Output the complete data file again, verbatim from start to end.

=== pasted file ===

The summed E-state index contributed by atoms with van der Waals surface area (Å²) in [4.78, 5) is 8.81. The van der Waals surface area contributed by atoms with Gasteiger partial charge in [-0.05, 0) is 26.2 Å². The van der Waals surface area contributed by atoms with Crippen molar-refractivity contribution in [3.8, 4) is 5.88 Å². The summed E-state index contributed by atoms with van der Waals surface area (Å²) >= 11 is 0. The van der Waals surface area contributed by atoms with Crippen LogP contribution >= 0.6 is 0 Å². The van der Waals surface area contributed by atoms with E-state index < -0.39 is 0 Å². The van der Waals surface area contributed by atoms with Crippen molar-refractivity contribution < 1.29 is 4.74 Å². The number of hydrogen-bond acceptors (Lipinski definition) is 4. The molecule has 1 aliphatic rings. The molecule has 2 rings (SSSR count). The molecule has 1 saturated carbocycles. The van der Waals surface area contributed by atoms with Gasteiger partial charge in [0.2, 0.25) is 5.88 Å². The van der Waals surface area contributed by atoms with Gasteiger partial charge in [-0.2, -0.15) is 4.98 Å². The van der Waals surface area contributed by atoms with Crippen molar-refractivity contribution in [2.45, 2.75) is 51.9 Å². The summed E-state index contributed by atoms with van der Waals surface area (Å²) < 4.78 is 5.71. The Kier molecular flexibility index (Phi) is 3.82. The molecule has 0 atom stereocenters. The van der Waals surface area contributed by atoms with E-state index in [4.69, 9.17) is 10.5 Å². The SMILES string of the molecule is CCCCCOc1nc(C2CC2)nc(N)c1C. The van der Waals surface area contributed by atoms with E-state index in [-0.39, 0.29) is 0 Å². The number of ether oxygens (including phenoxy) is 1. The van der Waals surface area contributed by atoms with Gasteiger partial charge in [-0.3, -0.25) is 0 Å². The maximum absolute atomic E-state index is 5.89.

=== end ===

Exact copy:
The summed E-state index contributed by atoms with van der Waals surface area (Å²) in [4.78, 5) is 8.81. The van der Waals surface area contributed by atoms with Gasteiger partial charge in [-0.05, 0) is 26.2 Å². The van der Waals surface area contributed by atoms with Crippen molar-refractivity contribution in [3.8, 4) is 5.88 Å². The summed E-state index contributed by atoms with van der Waals surface area (Å²) >= 11 is 0. The van der Waals surface area contributed by atoms with Crippen LogP contribution >= 0.6 is 0 Å². The van der Waals surface area contributed by atoms with E-state index < -0.39 is 0 Å². The van der Waals surface area contributed by atoms with Crippen molar-refractivity contribution < 1.29 is 4.74 Å². The number of hydrogen-bond acceptors (Lipinski definition) is 4. The molecule has 1 aliphatic rings. The molecule has 2 rings (SSSR count). The molecule has 1 saturated carbocycles. The van der Waals surface area contributed by atoms with Gasteiger partial charge in [0.2, 0.25) is 5.88 Å². The van der Waals surface area contributed by atoms with Gasteiger partial charge in [-0.2, -0.15) is 4.98 Å². The van der Waals surface area contributed by atoms with Crippen molar-refractivity contribution in [2.45, 2.75) is 51.9 Å². The summed E-state index contributed by atoms with van der Waals surface area (Å²) < 4.78 is 5.71. The Kier molecular flexibility index (Phi) is 3.82. The molecule has 0 atom stereocenters. The van der Waals surface area contributed by atoms with E-state index in [4.69, 9.17) is 10.5 Å². The SMILES string of the molecule is CCCCCOc1nc(C2CC2)nc(N)c1C. The van der Waals surface area contributed by atoms with E-state index in [-0.39, 0.29) is 0 Å². The number of ether oxygens (including phenoxy) is 1. The van der Waals surface area contributed by atoms with Gasteiger partial charge in [-0.3, -0.25) is 0 Å². The maximum absolute atomic E-state index is 5.89.